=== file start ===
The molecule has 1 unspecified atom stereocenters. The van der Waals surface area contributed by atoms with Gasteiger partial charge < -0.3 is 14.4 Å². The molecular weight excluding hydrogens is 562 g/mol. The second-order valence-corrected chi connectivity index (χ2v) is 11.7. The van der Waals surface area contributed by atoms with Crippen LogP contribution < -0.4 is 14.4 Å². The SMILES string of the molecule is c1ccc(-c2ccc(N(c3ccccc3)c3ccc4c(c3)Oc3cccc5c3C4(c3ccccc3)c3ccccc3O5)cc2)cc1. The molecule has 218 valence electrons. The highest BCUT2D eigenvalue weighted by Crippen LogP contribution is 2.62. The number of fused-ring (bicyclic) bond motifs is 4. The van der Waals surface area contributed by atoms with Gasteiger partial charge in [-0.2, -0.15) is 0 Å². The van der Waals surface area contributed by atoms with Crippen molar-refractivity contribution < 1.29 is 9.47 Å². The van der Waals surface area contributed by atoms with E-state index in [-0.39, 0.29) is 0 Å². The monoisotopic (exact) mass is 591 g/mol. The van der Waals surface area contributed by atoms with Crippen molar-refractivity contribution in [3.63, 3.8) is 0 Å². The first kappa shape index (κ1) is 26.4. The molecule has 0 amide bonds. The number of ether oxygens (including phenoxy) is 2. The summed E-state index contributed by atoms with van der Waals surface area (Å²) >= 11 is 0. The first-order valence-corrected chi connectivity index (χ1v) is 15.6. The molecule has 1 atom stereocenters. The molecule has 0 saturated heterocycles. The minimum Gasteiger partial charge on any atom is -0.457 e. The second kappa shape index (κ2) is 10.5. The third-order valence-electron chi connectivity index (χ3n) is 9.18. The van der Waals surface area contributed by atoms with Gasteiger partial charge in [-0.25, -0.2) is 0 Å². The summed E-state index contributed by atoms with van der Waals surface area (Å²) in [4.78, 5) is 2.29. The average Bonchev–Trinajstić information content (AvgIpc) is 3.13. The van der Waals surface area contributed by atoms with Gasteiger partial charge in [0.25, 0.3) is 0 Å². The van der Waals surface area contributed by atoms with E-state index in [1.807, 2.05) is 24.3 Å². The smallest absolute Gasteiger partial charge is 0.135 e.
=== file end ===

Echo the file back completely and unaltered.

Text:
The molecule has 1 unspecified atom stereocenters. The van der Waals surface area contributed by atoms with Gasteiger partial charge < -0.3 is 14.4 Å². The molecular weight excluding hydrogens is 562 g/mol. The second-order valence-corrected chi connectivity index (χ2v) is 11.7. The van der Waals surface area contributed by atoms with Crippen LogP contribution < -0.4 is 14.4 Å². The SMILES string of the molecule is c1ccc(-c2ccc(N(c3ccccc3)c3ccc4c(c3)Oc3cccc5c3C4(c3ccccc3)c3ccccc3O5)cc2)cc1. The molecule has 218 valence electrons. The highest BCUT2D eigenvalue weighted by Crippen LogP contribution is 2.62. The number of fused-ring (bicyclic) bond motifs is 4. The van der Waals surface area contributed by atoms with Gasteiger partial charge in [-0.2, -0.15) is 0 Å². The van der Waals surface area contributed by atoms with Crippen molar-refractivity contribution < 1.29 is 9.47 Å². The van der Waals surface area contributed by atoms with E-state index in [-0.39, 0.29) is 0 Å². The monoisotopic (exact) mass is 591 g/mol. The van der Waals surface area contributed by atoms with Crippen molar-refractivity contribution in [3.63, 3.8) is 0 Å². The first kappa shape index (κ1) is 26.4. The molecule has 0 amide bonds. The number of ether oxygens (including phenoxy) is 2. The summed E-state index contributed by atoms with van der Waals surface area (Å²) >= 11 is 0. The first-order valence-corrected chi connectivity index (χ1v) is 15.6. The molecule has 1 atom stereocenters. The molecule has 0 saturated heterocycles. The minimum Gasteiger partial charge on any atom is -0.457 e. The second kappa shape index (κ2) is 10.5. The third-order valence-electron chi connectivity index (χ3n) is 9.18. The van der Waals surface area contributed by atoms with Gasteiger partial charge in [-0.25, -0.2) is 0 Å². The summed E-state index contributed by atoms with van der Waals surface area (Å²) in [4.78, 5) is 2.29. The average Bonchev–Trinajstić information content (AvgIpc) is 3.13. The van der Waals surface area contributed by atoms with Gasteiger partial charge in [0.25, 0.3) is 0 Å². The van der Waals surface area contributed by atoms with E-state index in [1.807, 2.05) is 24.3 Å². The smallest absolute Gasteiger partial charge is 0.135 e.